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By Mina Radovic. Richard Billingham’s debut as a director is an unjudgmental, observational, frequently difficult, and highly internalized portrait of his family.…

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All in the Method – Remembering British Television: Audience and Industry by Kristyn Gorton and Joanne Garde Hansen »

Dr. Who

A Book Review by Tony Williams. This recent monograph (Bloomsbury/BFI, 2019) aims to debate the importance of everyday TV memories involving academics,…

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Alone on New Adventures: Lara and Patrick (Karlovy Vary International Film Festival) »

LARA-2

By Ali Moosavi. Two films competing for the main prizes at the Karlovy Vary International Film Festival. Both having a person’s name…

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A Tricky Tonal Arc: Greg Kinnear’s Phil »

Phil

By Michael Sandlin. Greg Kinnear has come a long way since his early 1990s career phase sniggering at daytime talk show freaks…

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From Iran to Mexico: Fireflies (Luciérnagas) »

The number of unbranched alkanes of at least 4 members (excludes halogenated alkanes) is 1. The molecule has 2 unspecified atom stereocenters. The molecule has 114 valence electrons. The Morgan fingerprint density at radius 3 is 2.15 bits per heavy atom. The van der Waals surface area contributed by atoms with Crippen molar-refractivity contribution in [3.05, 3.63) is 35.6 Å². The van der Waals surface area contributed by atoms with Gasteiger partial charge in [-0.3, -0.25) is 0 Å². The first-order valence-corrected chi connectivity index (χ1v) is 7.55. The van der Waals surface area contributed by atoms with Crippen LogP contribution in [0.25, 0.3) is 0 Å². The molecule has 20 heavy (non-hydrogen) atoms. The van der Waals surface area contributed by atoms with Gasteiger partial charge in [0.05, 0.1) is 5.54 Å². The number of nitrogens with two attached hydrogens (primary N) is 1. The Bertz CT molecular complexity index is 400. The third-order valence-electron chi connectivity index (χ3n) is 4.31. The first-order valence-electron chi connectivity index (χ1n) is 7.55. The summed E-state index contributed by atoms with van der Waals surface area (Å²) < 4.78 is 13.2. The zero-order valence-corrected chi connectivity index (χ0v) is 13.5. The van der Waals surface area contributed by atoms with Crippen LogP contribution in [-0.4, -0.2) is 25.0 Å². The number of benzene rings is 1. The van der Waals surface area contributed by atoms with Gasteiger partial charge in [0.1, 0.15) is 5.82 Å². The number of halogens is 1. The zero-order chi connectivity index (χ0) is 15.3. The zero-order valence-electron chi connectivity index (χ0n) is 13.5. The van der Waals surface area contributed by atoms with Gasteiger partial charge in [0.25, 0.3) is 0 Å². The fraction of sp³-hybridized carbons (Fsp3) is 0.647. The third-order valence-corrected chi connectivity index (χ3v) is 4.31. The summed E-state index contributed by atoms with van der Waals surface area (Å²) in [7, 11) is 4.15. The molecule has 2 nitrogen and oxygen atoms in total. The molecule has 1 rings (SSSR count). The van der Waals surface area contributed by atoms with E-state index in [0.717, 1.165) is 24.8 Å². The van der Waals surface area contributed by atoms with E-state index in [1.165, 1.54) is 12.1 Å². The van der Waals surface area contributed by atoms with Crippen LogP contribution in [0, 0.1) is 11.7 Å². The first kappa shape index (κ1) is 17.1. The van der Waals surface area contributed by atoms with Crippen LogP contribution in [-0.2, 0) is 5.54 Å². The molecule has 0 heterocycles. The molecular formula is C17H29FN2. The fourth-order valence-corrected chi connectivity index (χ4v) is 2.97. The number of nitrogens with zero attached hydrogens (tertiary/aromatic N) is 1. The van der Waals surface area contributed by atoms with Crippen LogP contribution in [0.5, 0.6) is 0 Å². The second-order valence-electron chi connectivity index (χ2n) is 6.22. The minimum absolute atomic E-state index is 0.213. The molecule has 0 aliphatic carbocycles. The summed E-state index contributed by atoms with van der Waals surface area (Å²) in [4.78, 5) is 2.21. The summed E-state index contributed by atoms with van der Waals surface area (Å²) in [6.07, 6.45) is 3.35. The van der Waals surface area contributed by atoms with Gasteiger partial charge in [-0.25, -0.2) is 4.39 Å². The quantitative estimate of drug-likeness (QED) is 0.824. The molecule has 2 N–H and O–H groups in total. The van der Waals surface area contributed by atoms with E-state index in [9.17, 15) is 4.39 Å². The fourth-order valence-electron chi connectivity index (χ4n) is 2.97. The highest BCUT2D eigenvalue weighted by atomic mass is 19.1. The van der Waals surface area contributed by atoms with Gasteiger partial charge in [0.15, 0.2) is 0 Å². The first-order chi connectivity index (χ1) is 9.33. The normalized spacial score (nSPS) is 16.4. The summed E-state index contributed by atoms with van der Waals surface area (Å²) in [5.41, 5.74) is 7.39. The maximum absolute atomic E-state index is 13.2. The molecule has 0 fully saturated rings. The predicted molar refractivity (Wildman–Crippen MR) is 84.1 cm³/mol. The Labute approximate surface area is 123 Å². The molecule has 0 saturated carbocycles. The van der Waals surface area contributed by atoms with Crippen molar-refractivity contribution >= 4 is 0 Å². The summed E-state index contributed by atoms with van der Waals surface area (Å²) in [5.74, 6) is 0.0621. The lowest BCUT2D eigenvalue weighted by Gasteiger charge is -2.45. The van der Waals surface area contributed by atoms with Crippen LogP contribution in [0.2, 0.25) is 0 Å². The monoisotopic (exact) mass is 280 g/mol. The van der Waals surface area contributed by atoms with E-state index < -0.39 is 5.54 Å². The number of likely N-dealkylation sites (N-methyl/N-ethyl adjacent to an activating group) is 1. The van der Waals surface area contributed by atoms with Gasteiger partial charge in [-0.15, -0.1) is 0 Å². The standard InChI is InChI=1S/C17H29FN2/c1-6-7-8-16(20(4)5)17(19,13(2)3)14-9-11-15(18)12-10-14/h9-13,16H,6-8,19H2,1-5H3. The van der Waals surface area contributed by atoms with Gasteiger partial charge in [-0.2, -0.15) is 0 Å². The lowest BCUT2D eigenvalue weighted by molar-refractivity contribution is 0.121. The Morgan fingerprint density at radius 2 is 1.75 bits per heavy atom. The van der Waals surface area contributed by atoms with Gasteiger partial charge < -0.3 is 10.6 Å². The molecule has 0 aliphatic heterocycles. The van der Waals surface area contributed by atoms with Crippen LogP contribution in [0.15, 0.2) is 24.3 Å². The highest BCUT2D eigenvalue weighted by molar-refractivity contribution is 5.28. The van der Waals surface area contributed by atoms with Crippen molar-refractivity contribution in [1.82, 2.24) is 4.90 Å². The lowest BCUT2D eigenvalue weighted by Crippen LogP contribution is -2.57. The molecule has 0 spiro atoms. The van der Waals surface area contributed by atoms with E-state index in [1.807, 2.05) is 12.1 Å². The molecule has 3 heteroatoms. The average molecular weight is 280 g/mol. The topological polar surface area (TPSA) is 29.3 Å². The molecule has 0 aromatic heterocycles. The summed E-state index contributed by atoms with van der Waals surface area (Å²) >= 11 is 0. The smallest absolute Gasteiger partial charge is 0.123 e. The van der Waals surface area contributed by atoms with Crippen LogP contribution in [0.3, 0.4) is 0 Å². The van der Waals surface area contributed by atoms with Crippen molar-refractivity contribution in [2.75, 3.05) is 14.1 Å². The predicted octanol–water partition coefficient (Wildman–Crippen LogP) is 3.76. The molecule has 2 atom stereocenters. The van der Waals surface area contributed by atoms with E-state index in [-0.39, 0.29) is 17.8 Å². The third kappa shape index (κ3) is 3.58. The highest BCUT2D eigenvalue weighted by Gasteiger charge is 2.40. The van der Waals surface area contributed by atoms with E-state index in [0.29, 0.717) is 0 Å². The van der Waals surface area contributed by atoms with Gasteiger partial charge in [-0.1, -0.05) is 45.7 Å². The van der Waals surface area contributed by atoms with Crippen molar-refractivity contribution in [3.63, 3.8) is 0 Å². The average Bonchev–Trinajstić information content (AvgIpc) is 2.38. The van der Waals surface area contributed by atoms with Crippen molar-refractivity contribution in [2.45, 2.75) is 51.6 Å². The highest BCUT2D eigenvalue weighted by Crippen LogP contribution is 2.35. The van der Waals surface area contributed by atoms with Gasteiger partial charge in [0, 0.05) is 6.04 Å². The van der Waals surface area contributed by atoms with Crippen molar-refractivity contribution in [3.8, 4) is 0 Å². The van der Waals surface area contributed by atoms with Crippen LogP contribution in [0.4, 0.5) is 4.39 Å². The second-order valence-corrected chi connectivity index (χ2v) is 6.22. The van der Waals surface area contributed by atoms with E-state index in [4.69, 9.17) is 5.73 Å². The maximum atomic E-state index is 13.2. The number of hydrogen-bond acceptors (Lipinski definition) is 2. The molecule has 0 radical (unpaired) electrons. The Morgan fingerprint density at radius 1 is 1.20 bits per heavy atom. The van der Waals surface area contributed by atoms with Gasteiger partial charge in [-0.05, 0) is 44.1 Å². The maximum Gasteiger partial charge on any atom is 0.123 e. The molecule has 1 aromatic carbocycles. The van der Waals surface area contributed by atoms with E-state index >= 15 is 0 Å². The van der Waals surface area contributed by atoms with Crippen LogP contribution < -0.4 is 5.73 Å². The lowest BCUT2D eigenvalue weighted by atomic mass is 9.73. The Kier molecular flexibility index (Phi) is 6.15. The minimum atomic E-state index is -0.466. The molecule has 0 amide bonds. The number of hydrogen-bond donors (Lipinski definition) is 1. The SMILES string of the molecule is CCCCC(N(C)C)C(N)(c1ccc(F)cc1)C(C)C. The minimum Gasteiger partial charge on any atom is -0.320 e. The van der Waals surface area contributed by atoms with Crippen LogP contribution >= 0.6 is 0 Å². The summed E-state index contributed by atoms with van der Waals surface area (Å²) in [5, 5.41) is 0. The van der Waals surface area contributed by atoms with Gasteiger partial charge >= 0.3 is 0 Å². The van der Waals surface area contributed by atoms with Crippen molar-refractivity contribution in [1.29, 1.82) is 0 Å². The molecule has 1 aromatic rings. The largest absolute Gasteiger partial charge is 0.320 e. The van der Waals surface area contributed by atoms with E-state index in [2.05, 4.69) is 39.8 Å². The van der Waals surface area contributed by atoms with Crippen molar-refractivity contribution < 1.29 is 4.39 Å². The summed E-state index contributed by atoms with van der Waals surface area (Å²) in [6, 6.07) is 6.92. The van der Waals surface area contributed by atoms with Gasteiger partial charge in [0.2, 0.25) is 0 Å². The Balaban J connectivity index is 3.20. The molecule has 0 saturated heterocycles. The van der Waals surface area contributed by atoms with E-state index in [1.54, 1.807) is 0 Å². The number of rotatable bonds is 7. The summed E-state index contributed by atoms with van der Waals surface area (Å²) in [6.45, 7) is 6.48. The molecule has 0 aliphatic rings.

Fireflies

By Ali Moosavi. After the Iranian Revolution in 1979, a number of national filmmakers, who were well-established in their homeland, such as…

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Manipulative Artistry: Ari Aster’s Midsommar »

Midsommar-movie

By Gary M. Kramer. Heredity filmmaker Ari Aster’s eagerly awaited sophomore feature, Midsommar, is impressive when one looks at the craft that…

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Beyond Reason: Diamantino »

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By Jeremy Carr. “Love has reasons that even reason can’t understand.” This is what the father of soccer star Diamantino Matamouros once…

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A True Cinematic Challenge – Moseby Confidential: Arthur Penn’s Night Moves and the Rise of Neo-Noir by Matthew Asprey Gear »

Night Feat

A Book Review by Tony Williams. Moseby Confidential: Night Moves and the Rise of Neo-Noir (Jorvik Press, 2019) is an interesting monograph of a…

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Arguments for Greatness – Toni Morrison: The Pieces I Am »

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By John Duncan Talbird. In 1988, Toni Morrison’s fifth novel, Beloved, won the Pulitzer Prize. Five years later, she won the Nobel…